The two-day EU summit that begins today (18 October) will be an exploratory one, according to diplomats in Brussels who say EU leaders will be seeking “the lower common denominators” for shaping the economic and monetary union.
Leaders are expected to congratulate themselves for the EU's Nobel Peace Prize, awarded a week ago, as well as for the intention of 11 countries to launch an "enhanced cooperation" procedure for a financial transactions tax (FTT).
On the tricky question of who should collect the prize in Oslo on 10 December, it appears that it will be the presidents of the main three EU institutions – the Parliament's Martin Schulz, the Commission's José Manuel Barroso and Herman Van Rompuy of the European Council.
No major clashes are expected at the summit, with discussions focusing on ways to deepen the Economic and Monetary Union in the eurozone, based on an interim report by Van Rompuy.
No big decisions are expected either, said EU diplomats who did not exclude that the summit among the 27 EU leaders could be followed by a smaller meeting of the 17 eurozone countries.
Indications from Spain that it is approaching the point of formally requesting aid could perhaps overturn the agenda. Regarding Greece, diplomats insist that no decisions are expected before the troika – the Commission, the European Central Bank (ECB) and the International Monetary Fund (IMF) – publishes its report. The Troika concluded its work yesterday, but its report is not yet ready.
“Obviously Greece is not meeting its commitments. It will not happen during the summit, but it is expected to be given more time. But time is costly,” a diplomat said.
The Quadriga report
Discussions at the summit will centre around a report published last week by Van Rompuy, Towards a genuine economic and monetary union, which charts a path towards closer fiscal integration among the 17 countries using the euro.
The Interim report – prepared with Barroso, European Central Bank President Mario Draghi and Eurogroup leader Jean-Claude Juncker – has been drafted by this “quadriga” in discrete consultation with member states.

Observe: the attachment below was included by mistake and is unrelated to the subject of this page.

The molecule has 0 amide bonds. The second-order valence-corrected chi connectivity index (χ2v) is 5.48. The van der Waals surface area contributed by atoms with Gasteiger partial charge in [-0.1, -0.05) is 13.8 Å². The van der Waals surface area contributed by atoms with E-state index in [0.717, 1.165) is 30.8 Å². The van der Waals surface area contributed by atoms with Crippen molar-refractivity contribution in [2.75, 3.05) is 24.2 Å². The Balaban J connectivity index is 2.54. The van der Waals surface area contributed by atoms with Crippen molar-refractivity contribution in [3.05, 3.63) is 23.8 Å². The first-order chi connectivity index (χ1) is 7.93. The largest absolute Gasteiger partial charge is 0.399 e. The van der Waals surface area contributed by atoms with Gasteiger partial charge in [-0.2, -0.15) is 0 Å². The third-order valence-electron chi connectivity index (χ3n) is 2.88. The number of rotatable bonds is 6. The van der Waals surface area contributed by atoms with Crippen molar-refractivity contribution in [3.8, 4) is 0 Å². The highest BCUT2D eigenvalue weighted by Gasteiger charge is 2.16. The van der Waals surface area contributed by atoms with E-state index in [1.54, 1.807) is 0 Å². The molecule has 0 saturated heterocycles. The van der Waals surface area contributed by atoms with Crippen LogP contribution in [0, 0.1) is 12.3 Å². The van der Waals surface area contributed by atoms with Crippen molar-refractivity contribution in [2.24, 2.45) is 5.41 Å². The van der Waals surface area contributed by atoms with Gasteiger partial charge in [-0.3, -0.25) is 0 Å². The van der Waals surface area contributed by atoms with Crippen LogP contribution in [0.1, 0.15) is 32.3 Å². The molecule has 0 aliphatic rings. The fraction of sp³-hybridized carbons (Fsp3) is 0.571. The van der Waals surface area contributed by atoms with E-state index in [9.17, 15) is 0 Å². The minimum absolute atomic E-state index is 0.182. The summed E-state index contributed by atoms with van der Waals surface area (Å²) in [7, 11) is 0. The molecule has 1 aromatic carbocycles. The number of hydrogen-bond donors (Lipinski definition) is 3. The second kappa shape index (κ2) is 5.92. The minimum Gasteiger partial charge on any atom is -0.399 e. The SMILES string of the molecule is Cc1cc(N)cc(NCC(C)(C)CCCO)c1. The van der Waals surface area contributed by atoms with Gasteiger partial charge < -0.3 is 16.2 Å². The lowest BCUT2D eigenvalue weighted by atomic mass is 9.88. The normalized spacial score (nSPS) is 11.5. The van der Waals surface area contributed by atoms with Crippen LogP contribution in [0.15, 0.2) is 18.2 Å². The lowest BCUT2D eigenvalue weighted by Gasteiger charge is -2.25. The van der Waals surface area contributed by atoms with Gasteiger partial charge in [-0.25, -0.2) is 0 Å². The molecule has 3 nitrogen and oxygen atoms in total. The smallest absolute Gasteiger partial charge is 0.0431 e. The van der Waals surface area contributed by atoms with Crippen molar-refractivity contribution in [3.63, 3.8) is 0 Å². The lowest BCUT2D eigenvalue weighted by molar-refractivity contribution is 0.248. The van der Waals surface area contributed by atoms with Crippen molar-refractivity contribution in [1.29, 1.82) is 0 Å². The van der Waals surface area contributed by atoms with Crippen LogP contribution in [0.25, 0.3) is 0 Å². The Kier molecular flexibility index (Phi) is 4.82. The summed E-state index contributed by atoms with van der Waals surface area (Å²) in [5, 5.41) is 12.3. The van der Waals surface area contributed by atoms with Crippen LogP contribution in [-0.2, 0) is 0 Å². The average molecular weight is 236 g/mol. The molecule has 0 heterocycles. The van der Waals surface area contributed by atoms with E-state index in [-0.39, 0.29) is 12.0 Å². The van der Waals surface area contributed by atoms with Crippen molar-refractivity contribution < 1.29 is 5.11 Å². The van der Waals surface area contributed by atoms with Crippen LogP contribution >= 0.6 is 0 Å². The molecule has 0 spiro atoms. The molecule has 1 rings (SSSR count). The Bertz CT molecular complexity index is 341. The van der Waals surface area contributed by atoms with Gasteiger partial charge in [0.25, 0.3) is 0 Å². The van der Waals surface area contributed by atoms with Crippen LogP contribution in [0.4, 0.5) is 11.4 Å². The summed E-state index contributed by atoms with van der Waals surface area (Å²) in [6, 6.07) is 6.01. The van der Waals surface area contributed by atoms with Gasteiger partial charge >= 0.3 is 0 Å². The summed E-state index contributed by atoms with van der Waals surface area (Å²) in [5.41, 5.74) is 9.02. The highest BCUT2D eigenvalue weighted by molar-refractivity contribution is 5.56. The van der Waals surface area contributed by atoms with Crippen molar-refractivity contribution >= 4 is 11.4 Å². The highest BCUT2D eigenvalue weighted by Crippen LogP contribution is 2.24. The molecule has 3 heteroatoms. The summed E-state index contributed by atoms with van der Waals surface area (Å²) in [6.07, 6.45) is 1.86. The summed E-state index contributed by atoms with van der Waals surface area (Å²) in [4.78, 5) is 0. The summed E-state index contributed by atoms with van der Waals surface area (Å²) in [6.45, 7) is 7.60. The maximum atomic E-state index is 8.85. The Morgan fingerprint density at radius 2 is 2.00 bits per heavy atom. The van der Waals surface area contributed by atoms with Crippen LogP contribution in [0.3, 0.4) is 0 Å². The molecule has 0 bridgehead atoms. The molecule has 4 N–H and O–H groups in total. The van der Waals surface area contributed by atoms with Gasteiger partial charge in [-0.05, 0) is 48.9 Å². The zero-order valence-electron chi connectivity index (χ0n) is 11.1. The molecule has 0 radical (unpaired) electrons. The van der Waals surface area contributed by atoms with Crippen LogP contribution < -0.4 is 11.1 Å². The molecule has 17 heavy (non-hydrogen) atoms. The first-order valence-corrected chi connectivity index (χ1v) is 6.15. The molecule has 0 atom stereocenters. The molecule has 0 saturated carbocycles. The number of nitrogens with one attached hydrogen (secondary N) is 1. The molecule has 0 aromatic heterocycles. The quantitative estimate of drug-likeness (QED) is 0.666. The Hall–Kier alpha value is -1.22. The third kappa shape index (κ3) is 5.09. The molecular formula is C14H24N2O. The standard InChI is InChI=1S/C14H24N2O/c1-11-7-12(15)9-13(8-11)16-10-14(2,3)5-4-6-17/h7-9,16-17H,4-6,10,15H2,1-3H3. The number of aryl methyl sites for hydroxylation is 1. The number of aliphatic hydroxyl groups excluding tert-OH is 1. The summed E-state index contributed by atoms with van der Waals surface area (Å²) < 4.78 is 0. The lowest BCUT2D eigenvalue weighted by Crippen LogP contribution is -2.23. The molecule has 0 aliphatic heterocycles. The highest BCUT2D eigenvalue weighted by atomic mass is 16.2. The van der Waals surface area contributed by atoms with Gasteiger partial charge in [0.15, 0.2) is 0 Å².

But its content is relatively insipid and phrased in diplomatic terms.
The most controversial proposals came from German Finance Minister Wolfgang Schäuble, who called on Tuesday for a big federalist leap and the creation of a new commissioner with powers to oversee the national budgets of eurozone countries.
Eurozone budget and political union
Other member countries appear to signal that they feel left behind and that they are not properly consulted. In particular, the idea of a separate budget for the eurozone is raising eyebrows, since it is unclear for what purposes it would be used and how such a package could affect the ongoing negotiation for the 2014-2020 EU budget.
According to the summit draft conclusions, published by EURACTIV France, EU leaders pledge transparency towards member states that do not use the euro.
EU leaders will ask the quadriga to present a “time-bound roadmap” at the 13 December summit, so that EU leaders can agree “on the essential building blocks on which a genuine Economic and Monetary Union (EMU) should be based".
German Chancellor Angela Merkel is hoping that the December meeting can produce a concrete date for the start of a convention for a new treaty paving the way for "political union" in the euro zone. But she stands accused of dragging her feet when it comes to more immediate steps, like plans for a banking union, which underpins the future EMU.